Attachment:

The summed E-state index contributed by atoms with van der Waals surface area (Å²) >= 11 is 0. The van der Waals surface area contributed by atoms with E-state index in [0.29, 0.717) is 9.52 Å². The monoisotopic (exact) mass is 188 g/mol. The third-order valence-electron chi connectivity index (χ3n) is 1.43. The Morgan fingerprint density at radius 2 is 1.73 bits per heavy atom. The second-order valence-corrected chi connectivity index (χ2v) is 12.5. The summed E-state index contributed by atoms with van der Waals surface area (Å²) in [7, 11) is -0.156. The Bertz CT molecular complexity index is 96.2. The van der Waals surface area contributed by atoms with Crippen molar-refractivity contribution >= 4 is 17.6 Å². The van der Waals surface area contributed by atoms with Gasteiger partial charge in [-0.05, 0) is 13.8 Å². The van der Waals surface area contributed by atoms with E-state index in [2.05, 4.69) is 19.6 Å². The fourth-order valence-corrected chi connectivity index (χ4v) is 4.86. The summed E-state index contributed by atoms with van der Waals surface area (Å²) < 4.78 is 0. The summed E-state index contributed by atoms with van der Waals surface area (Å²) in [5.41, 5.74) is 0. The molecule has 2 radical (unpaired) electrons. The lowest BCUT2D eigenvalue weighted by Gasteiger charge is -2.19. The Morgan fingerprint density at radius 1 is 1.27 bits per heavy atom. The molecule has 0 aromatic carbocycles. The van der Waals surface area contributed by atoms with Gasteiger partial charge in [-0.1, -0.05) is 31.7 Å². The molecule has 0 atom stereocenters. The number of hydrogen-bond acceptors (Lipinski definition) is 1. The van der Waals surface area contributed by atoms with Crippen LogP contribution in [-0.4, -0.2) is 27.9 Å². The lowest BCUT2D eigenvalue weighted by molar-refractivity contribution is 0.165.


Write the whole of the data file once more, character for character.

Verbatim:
The summed E-state index contributed by atoms with van der Waals surface area (Å²) >= 11 is 0. The van der Waals surface area contributed by atoms with E-state index in [0.29, 0.717) is 9.52 Å². The monoisotopic (exact) mass is 188 g/mol. The third-order valence-electron chi connectivity index (χ3n) is 1.43. The Morgan fingerprint density at radius 2 is 1.73 bits per heavy atom. The second-order valence-corrected chi connectivity index (χ2v) is 12.5. The summed E-state index contributed by atoms with van der Waals surface area (Å²) in [7, 11) is -0.156. The Bertz CT molecular complexity index is 96.2. The van der Waals surface area contributed by atoms with Crippen molar-refractivity contribution >= 4 is 17.6 Å². The van der Waals surface area contributed by atoms with Gasteiger partial charge in [-0.05, 0) is 13.8 Å². The van der Waals surface area contributed by atoms with E-state index in [2.05, 4.69) is 19.6 Å². The fourth-order valence-corrected chi connectivity index (χ4v) is 4.86. The summed E-state index contributed by atoms with van der Waals surface area (Å²) < 4.78 is 0. The summed E-state index contributed by atoms with van der Waals surface area (Å²) in [5.41, 5.74) is 0. The molecule has 2 radical (unpaired) electrons. The lowest BCUT2D eigenvalue weighted by Gasteiger charge is -2.19. The Morgan fingerprint density at radius 1 is 1.27 bits per heavy atom. The molecule has 0 aromatic carbocycles. The van der Waals surface area contributed by atoms with Gasteiger partial charge in [-0.1, -0.05) is 31.7 Å². The molecule has 0 atom stereocenters. The number of hydrogen-bond acceptors (Lipinski definition) is 1. The van der Waals surface area contributed by atoms with Crippen LogP contribution in [-0.4, -0.2) is 27.9 Å². The lowest BCUT2D eigenvalue weighted by molar-refractivity contribution is 0.165.